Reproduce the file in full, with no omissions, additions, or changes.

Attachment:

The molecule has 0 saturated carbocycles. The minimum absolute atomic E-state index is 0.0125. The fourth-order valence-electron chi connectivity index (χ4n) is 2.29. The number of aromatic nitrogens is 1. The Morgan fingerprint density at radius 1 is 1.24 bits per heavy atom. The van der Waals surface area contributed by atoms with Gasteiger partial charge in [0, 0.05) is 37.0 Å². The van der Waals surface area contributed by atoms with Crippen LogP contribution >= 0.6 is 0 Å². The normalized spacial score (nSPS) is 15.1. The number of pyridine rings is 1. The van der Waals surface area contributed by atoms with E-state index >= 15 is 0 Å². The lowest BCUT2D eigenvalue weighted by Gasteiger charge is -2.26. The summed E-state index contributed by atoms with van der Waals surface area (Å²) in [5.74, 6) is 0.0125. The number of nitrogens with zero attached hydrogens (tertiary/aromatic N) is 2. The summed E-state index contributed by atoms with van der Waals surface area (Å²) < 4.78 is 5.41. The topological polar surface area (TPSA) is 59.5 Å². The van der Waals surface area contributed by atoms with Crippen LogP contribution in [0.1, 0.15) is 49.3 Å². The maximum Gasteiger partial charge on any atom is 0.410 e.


The molecule has 0 saturated carbocycles. The minimum absolute atomic E-state index is 0.0125. The fourth-order valence-electron chi connectivity index (χ4n) is 2.29. The number of aromatic nitrogens is 1. The Morgan fingerprint density at radius 1 is 1.24 bits per heavy atom. The van der Waals surface area contributed by atoms with Gasteiger partial charge in [0, 0.05) is 37.0 Å². The van der Waals surface area contributed by atoms with Crippen LogP contribution >= 0.6 is 0 Å². The normalized spacial score (nSPS) is 15.1. The number of pyridine rings is 1. The van der Waals surface area contributed by atoms with E-state index >= 15 is 0 Å². The lowest BCUT2D eigenvalue weighted by Gasteiger charge is -2.26. The summed E-state index contributed by atoms with van der Waals surface area (Å²) in [5.74, 6) is 0.0125. The number of nitrogens with zero attached hydrogens (tertiary/aromatic N) is 2. The summed E-state index contributed by atoms with van der Waals surface area (Å²) < 4.78 is 5.41. The topological polar surface area (TPSA) is 59.5 Å². The van der Waals surface area contributed by atoms with Crippen LogP contribution in [0.1, 0.15) is 49.3 Å². The maximum Gasteiger partial charge on any atom is 0.410 e.